|Date(s):||March 10, 1841|
|Location(s):||NEW YORK, New York|
|Tag(s):||Slavery, Anti-slavery, Abolition|
|Course:||“U.S. History: 1812 - 1914,” Foothill College|
|Rating:||2 (6 votes)|
In the mid-19th century, the changes in the public mindset towards slavery had not yet been fully reinforced by law but the distaste with which other countries had viewed the institution for some time was clear. Blatant racism was still plainly evident, yet the abolition movement was now growing and the public response to prejudice was now becoming very different. After recent written accounts of slavery in the United States had been published by intellectuals such as Harriet Martineau and James Silk Buckingham, there were others from overseas taking on the voyage to the United States. They wished to reveal and record what they saw about this young, powerful republic with such controversial politics at hand, in wonderment of the idealized American principles burdened so heavily by slavery’s contradiction of them, and to participate in the abolishment of the institution.
On March 10, 1841, one such voyage carrying many passengers of international backgrounds from Great Britain to America. Joseph Sturge, an author and anti-slavery movement member, recalls how an inebriated British man, in calling to attention a waiter standing by, referred to him as “blackey”. The waiter responded, “My name is Robert; when you want anything from me, please address me by my name; there is no gentleman on board who would have addressed me as you have done; we are all of the same flesh and blood; I did not make myself; God made me”.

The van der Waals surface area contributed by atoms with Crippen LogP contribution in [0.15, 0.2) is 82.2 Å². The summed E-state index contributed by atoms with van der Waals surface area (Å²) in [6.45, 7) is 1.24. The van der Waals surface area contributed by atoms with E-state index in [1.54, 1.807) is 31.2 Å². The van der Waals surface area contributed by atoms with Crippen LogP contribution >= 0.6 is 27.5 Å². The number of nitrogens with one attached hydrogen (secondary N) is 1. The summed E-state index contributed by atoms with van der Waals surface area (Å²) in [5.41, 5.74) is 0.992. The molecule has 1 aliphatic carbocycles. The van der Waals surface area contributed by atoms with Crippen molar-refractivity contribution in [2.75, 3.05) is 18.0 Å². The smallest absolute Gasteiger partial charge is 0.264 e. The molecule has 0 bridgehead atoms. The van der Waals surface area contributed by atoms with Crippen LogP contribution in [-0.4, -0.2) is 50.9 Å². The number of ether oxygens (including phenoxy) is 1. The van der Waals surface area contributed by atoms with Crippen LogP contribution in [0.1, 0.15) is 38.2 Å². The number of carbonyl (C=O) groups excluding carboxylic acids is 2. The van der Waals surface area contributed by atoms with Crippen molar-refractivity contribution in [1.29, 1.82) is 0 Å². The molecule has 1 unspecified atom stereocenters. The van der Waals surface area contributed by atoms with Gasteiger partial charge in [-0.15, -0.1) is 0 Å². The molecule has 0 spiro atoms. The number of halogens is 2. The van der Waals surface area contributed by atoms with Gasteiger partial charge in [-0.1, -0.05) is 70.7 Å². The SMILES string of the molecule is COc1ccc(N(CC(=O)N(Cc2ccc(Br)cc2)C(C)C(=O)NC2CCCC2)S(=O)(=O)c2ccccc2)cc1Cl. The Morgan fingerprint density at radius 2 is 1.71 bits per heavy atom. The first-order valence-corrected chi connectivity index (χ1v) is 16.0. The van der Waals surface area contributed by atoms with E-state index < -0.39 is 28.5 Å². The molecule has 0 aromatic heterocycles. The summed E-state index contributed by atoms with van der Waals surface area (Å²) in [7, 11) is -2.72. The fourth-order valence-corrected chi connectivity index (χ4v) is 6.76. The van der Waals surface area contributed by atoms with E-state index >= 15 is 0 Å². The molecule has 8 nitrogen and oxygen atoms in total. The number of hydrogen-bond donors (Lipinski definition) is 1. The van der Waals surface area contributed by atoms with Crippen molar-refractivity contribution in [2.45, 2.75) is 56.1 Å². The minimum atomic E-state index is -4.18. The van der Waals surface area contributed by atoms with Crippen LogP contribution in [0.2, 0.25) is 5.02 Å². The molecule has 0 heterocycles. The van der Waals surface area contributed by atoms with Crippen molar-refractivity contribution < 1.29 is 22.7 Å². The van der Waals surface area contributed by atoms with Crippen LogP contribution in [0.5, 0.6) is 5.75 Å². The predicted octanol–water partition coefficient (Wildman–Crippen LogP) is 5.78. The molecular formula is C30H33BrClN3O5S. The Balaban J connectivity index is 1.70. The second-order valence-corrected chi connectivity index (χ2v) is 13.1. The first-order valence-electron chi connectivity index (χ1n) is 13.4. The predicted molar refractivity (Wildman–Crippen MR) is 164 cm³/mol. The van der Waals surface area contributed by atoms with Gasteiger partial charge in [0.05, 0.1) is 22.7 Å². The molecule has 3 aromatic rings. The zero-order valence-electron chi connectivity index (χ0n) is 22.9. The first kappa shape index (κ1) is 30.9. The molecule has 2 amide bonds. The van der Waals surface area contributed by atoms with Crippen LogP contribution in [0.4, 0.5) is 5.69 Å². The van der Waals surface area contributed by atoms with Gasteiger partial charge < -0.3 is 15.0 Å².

His intoxication was of no excuse, and while many passengers on board indeed held their own opinions as to the lesser status of black men, it was also understood by the observers that there was not a man present, no matter their prejudices, who would have supported the initial offender against this much-deserved return. Sturge’s observations reflect that the passengers on the voyage to America could see the waiter as a man, much as themselves, and could not deny the accuracy of his response. In decades earlier, few black men standing alone would have dared speak out without fear of immediate and unanimous reprisal, yet this was 1841, and here was a glimpse of the gradual but necessary progressions of the public outlook about slavery as an unacceptable institution.
Abolition-movement members such as the American brothers Arthur and Lewis Tappan were working diligently towards their cause, an attempt to “ma[ke] the whole nation look the captives in the face”, as yet another overseas onlooker noted. People were becoming uncomfortable with slavery and racism as it seemed uncivilized and sinful amongst developed men. Author St. George Tucker noted how even in pursuit of independence and the hope for a better life which the Americans had sought for themselves, somehow they had turned from the oppressed into the oppressors, and in many cases, much more viciously.
The traveling writers from overseas were being joined by many American intellectuals, such as Emerson and Thoreau amongst others, all pointed in their goal of revealing a changing attitude about slavery in the United States. Developments in communication allowed this perspective to circulate more widely than ever possible before. Many people now not only understood the institution of slavery but were faced with its details every day. The cultivation of thought encouraged by publications seemed to require a new evolution in behavior.